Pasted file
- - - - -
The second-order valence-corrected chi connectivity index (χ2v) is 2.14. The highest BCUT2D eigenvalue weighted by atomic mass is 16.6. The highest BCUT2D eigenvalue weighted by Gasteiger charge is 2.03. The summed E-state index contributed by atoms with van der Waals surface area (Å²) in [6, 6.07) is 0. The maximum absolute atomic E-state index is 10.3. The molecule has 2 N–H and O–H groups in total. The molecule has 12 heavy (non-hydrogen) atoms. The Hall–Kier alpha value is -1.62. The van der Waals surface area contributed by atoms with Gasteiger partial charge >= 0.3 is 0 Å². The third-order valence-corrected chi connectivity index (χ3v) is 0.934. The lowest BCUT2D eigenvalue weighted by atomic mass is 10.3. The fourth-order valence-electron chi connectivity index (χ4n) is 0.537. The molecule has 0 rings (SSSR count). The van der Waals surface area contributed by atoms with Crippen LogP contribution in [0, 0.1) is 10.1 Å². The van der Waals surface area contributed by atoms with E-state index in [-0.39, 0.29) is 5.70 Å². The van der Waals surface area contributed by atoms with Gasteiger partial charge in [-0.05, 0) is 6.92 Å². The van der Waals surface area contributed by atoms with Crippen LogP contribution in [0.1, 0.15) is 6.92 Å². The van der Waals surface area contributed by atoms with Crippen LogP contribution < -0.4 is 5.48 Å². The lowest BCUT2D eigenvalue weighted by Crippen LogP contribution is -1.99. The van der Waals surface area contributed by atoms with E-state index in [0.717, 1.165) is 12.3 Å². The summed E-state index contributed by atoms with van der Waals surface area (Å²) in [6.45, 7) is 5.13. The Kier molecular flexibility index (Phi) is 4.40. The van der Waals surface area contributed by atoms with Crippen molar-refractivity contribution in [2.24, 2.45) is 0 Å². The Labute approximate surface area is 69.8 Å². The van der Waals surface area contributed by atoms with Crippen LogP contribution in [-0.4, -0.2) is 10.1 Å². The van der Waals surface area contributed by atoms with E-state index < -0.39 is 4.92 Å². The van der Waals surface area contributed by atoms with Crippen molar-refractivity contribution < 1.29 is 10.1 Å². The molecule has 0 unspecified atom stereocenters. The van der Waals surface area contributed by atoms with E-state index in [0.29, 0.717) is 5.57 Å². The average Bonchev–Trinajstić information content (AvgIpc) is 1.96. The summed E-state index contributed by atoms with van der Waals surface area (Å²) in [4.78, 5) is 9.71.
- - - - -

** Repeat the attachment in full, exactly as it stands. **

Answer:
The second-order valence-corrected chi connectivity index (χ2v) is 2.14. The highest BCUT2D eigenvalue weighted by atomic mass is 16.6. The highest BCUT2D eigenvalue weighted by Gasteiger charge is 2.03. The summed E-state index contributed by atoms with van der Waals surface area (Å²) in [6, 6.07) is 0. The maximum absolute atomic E-state index is 10.3. The molecule has 2 N–H and O–H groups in total. The molecule has 12 heavy (non-hydrogen) atoms. The Hall–Kier alpha value is -1.62. The van der Waals surface area contributed by atoms with Gasteiger partial charge >= 0.3 is 0 Å². The third-order valence-corrected chi connectivity index (χ3v) is 0.934. The lowest BCUT2D eigenvalue weighted by atomic mass is 10.3. The fourth-order valence-electron chi connectivity index (χ4n) is 0.537. The molecule has 0 rings (SSSR count). The van der Waals surface area contributed by atoms with Crippen LogP contribution in [0, 0.1) is 10.1 Å². The van der Waals surface area contributed by atoms with E-state index in [-0.39, 0.29) is 5.70 Å². The van der Waals surface area contributed by atoms with Gasteiger partial charge in [-0.05, 0) is 6.92 Å². The van der Waals surface area contributed by atoms with Crippen LogP contribution in [0.1, 0.15) is 6.92 Å². The van der Waals surface area contributed by atoms with Crippen LogP contribution < -0.4 is 5.48 Å². The lowest BCUT2D eigenvalue weighted by Crippen LogP contribution is -1.99. The van der Waals surface area contributed by atoms with E-state index in [0.717, 1.165) is 12.3 Å². The summed E-state index contributed by atoms with van der Waals surface area (Å²) in [6.45, 7) is 5.13. The Kier molecular flexibility index (Phi) is 4.40. The van der Waals surface area contributed by atoms with Crippen molar-refractivity contribution in [2.24, 2.45) is 0 Å². The Labute approximate surface area is 69.8 Å². The van der Waals surface area contributed by atoms with Crippen LogP contribution in [-0.4, -0.2) is 10.1 Å². The van der Waals surface area contributed by atoms with E-state index < -0.39 is 4.92 Å². The van der Waals surface area contributed by atoms with Crippen molar-refractivity contribution < 1.29 is 10.1 Å². The molecule has 0 unspecified atom stereocenters. The van der Waals surface area contributed by atoms with E-state index in [0.29, 0.717) is 5.57 Å². The average Bonchev–Trinajstić information content (AvgIpc) is 1.96. The summed E-state index contributed by atoms with van der Waals surface area (Å²) in [4.78, 5) is 9.71.